And thousands of people across Australia got asked to justify their receipt of social security benefits they were legally entitled to, because they made a typo in their income reporting once (or because the business they were working for made a typo when they created their record with the ATO), or because they got a good job after having been on social security (and this averaged out over the course of twelve months to be higher than the fortnightly cut-off limit), or whatever. Things which probably could have been picked up very quickly and resolved with minimal fuss and bother to the person affected if there had been any efforts at inserting a human element in the whole process to just double-check the results of the first couple of weeks, and then remove the bugs.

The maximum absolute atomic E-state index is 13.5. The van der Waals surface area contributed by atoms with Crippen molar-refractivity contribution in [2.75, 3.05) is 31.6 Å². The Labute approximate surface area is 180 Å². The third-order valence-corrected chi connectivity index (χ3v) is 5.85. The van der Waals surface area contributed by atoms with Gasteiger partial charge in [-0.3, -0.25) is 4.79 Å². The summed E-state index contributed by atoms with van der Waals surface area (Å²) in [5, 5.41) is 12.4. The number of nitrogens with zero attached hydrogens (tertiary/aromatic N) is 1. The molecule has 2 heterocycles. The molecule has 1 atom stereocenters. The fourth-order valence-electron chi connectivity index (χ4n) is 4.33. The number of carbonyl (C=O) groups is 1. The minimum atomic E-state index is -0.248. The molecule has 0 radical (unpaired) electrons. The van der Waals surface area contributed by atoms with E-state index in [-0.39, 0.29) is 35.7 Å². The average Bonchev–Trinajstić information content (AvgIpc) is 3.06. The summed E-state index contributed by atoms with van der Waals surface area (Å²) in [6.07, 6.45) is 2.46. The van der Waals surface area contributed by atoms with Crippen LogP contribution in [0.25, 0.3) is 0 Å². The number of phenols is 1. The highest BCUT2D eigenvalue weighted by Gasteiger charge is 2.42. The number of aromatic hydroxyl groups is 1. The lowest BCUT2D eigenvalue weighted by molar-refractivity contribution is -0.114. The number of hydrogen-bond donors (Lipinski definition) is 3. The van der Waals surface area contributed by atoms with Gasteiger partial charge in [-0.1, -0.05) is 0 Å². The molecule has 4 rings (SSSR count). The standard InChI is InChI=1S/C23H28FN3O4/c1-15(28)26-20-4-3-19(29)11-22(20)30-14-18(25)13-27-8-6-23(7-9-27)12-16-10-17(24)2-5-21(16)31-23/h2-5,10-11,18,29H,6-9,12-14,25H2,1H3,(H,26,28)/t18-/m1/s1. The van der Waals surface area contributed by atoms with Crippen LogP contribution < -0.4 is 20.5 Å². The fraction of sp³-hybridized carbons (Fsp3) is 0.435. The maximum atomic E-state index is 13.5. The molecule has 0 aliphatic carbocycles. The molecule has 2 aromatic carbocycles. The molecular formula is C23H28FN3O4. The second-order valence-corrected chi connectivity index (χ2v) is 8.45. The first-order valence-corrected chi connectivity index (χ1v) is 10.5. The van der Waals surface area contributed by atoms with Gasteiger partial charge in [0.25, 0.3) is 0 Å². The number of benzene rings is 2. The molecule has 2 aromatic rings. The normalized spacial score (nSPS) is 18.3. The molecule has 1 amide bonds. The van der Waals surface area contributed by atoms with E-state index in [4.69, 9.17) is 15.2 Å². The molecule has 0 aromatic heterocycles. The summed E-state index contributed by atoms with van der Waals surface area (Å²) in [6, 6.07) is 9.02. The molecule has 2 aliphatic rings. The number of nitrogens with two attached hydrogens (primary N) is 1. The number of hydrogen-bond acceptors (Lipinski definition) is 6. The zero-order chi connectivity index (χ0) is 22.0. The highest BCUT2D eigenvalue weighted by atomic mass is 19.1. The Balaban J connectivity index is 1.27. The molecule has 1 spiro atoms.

This entry was originally posted at Please comment there using OpenID.

Current Mood: "why?"